Imran Khan has gone a long way, from being an Oxford-graduate, stunningly gorgeous, mythic cricketer to the prime leader of Pakistan, to be deposed in a vote of no confidence, to having promising hopes of returning to power. Khan is likely the only politician in Pakistani politics whose political journey is so marked by variation that it is comparable to reading an epic journey of a fictional hero who, despite having tragic flaws and constantly hampered by obstacles, treks on undeterred, spirited, and resolutely focused on a hardly visible light on the far end of the tunnel.
The achingly spectacular lyric of David Gilmour’s song “Shine on You Crazy Diamond” seems to embody Imran Khan’s life narrative better than any other song.
Upon entering politics, Khan emerged as a rare spokesperson for the voiceless, speaking out against rampant public corruption that the previous rulers believed they had no power to address. The more he realised that politics is an art of the possibility, the more he became an outspoken opponent of U.S.-led foreign policy and a critic of the nation’s leaders for their role in facilitating America’s war. He was able to get the attention he so desperately desired right there.
When Imran Khan was wearing the crown
After running as a nationalist and vowing to fight corruption, improve Pakistan’s faltering economy, and conduct an independent foreign policy that separated Pakistan from the United States, Imran Khan was elected Pakistan’s prime minister in 2018.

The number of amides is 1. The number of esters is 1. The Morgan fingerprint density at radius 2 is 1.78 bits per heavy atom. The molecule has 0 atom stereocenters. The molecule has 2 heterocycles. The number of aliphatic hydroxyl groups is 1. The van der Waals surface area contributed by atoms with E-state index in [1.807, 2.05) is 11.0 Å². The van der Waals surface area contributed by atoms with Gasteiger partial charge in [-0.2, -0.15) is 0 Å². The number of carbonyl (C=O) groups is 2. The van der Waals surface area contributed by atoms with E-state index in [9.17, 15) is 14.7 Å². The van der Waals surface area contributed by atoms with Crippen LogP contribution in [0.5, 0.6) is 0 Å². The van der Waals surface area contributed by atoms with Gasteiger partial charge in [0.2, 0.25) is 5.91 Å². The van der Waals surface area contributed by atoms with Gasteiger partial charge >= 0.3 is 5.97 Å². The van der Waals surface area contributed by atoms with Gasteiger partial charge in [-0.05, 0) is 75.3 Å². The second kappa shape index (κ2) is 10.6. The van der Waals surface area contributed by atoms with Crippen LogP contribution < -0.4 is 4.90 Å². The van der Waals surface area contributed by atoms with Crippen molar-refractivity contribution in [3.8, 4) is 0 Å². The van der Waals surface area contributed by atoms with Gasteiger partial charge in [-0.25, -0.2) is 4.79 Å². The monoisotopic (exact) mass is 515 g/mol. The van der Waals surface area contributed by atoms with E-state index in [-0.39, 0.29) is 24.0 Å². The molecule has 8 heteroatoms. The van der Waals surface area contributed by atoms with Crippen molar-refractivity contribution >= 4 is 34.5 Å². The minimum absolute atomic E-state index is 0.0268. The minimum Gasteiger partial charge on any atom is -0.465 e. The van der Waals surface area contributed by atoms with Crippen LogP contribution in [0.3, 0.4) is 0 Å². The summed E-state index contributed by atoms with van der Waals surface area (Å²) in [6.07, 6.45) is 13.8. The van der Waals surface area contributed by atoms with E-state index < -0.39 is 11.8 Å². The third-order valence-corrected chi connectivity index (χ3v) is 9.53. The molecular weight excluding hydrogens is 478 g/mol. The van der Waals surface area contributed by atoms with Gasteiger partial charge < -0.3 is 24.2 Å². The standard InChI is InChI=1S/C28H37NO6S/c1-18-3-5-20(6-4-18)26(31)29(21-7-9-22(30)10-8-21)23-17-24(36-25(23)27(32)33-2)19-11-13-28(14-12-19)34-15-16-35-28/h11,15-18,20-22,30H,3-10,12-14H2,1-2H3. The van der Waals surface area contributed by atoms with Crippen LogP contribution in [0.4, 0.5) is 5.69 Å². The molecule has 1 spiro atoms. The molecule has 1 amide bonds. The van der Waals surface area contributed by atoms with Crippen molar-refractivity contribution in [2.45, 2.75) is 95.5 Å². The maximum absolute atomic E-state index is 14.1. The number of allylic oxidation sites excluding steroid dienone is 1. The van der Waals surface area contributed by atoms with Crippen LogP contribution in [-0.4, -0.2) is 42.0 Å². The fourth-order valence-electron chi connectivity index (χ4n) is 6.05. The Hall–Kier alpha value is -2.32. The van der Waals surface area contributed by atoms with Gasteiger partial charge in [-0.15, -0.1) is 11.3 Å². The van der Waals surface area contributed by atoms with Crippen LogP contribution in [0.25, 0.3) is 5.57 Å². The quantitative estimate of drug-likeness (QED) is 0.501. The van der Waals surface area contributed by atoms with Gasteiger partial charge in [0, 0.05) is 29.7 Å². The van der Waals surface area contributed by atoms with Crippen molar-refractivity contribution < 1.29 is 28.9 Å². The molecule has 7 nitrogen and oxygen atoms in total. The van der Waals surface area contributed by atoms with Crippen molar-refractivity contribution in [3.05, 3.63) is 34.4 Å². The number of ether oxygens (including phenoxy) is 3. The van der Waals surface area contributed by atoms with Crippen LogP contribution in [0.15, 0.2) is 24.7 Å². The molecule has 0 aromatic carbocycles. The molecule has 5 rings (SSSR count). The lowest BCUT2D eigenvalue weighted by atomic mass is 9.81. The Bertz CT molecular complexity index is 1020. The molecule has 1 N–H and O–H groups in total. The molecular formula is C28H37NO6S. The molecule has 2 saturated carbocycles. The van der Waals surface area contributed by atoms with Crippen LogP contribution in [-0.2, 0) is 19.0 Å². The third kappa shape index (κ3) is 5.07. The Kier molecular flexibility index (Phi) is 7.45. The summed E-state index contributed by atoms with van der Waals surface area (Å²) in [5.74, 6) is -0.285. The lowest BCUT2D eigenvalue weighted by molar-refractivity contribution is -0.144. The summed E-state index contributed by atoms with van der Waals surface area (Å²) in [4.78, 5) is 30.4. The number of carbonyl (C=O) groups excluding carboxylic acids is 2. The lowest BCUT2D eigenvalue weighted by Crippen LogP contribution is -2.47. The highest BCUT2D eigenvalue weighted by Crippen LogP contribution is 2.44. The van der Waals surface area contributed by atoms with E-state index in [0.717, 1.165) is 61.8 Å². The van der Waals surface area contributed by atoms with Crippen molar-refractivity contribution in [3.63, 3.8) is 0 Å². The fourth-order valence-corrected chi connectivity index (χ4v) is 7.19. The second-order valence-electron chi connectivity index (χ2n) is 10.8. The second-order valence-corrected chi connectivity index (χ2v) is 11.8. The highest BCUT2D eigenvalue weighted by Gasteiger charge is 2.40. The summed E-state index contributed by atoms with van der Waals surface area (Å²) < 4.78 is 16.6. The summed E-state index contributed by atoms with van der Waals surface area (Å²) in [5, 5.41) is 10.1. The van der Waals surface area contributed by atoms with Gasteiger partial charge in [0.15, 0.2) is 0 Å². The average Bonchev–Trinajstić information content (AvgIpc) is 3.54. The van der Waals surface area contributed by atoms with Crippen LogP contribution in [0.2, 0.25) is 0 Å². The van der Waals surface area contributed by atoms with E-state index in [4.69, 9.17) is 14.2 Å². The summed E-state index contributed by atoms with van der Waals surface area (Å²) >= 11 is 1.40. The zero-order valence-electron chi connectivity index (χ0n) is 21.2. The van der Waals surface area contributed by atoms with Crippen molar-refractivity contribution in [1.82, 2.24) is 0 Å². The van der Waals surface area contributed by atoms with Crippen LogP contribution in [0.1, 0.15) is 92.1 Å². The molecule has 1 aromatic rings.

Khan took over an almost empty kitty, a failing tax system, and only two months’ worth of foreign exchange reserves. The Khan administration increased power and gasoline rates, disproportionately affecting the poor, to pay off Pakistan’s foreign debts. Anger among the populace was predictable, and Khan has undoubtedly not resolved all of the nation’s issues.
In any case, considering the urgency of dealing with the Covid-19 outbreak, he fared rather well in his efforts. As his critics have pointed out, blaming Pakistan’s soaring inflation on Khan is a particularly sneering slap in the face.
With all that was going on in Pakistani politics, Khan remained upbeat and confident in his position as head of the country. On the world stage, he was more powerful and dominating than any other Pakistani leader since Bhutto who was hanged by the military junta on fabricated charges. During his time in office, Khan attempted to forge alliances with China and Russia as well as Muslim countries such as Iran, Malaysia, and Turkey, in order to create an independent Pakistan.
Khan’s fall from grace
Last year, Khan’s relatively stable stint in office began to unravel as foreign countries’ discontent with his independent foreign policy reached a climax, and a confrontation with the military over its leadership lost him its support.
He was removed from office in April after a legislative vote of no confidence. Since then, Khan has been accusing the US of plotting his downfall through his political opponents. His case is bolstered further by the Cipher obtained by the Pakistan Foreign Office from the Washington-based Ambassador. Furthermore, his coalition allies abruptly chose to break ways with him – far too abruptly for it to be their idea alone.
Imran Khan refused to throw in the towel
Khan has captured the essence of the people in a manner that few others have. Khan maintains that those in charge currently are thieves installed by the United States, and he has cautioned Pakistani citizens not to vote for individuals with holdings overseas, claiming that their loyalty would never be with the people. He is choreographing a message that many, if not most, Pakistanis understand.